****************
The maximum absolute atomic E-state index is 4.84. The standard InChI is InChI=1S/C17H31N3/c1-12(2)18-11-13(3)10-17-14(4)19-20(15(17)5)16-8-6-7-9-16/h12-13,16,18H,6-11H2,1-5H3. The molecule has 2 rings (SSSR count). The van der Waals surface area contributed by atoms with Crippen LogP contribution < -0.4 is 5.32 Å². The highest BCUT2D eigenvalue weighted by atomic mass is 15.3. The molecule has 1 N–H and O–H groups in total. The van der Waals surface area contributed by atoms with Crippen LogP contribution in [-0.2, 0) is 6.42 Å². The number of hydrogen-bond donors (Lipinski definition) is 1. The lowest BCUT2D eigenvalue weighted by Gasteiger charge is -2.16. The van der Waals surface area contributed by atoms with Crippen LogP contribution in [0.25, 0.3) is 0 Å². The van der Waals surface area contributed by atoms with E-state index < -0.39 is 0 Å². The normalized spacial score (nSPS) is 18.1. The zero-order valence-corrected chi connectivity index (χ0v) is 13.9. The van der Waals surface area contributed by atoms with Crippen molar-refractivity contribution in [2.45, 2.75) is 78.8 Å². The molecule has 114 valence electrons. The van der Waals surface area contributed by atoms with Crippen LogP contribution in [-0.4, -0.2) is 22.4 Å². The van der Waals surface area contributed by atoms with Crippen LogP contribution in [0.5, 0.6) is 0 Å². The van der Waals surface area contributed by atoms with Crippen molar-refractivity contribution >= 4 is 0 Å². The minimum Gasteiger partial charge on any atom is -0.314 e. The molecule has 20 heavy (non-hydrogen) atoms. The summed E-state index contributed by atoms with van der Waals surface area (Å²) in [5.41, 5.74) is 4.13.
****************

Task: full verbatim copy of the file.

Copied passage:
The maximum absolute atomic E-state index is 4.84. The standard InChI is InChI=1S/C17H31N3/c1-12(2)18-11-13(3)10-17-14(4)19-20(15(17)5)16-8-6-7-9-16/h12-13,16,18H,6-11H2,1-5H3. The molecule has 2 rings (SSSR count). The van der Waals surface area contributed by atoms with Crippen LogP contribution < -0.4 is 5.32 Å². The highest BCUT2D eigenvalue weighted by atomic mass is 15.3. The molecule has 1 N–H and O–H groups in total. The van der Waals surface area contributed by atoms with Crippen LogP contribution in [-0.2, 0) is 6.42 Å². The number of hydrogen-bond donors (Lipinski definition) is 1. The lowest BCUT2D eigenvalue weighted by Gasteiger charge is -2.16. The van der Waals surface area contributed by atoms with Crippen LogP contribution in [0.25, 0.3) is 0 Å². The van der Waals surface area contributed by atoms with E-state index < -0.39 is 0 Å². The normalized spacial score (nSPS) is 18.1. The zero-order valence-corrected chi connectivity index (χ0v) is 13.9. The van der Waals surface area contributed by atoms with Crippen molar-refractivity contribution in [2.45, 2.75) is 78.8 Å². The molecule has 114 valence electrons. The van der Waals surface area contributed by atoms with Crippen LogP contribution in [-0.4, -0.2) is 22.4 Å². The van der Waals surface area contributed by atoms with Crippen LogP contribution in [0.5, 0.6) is 0 Å². The van der Waals surface area contributed by atoms with Crippen molar-refractivity contribution >= 4 is 0 Å². The minimum Gasteiger partial charge on any atom is -0.314 e. The molecule has 20 heavy (non-hydrogen) atoms. The summed E-state index contributed by atoms with van der Waals surface area (Å²) in [5.41, 5.74) is 4.13.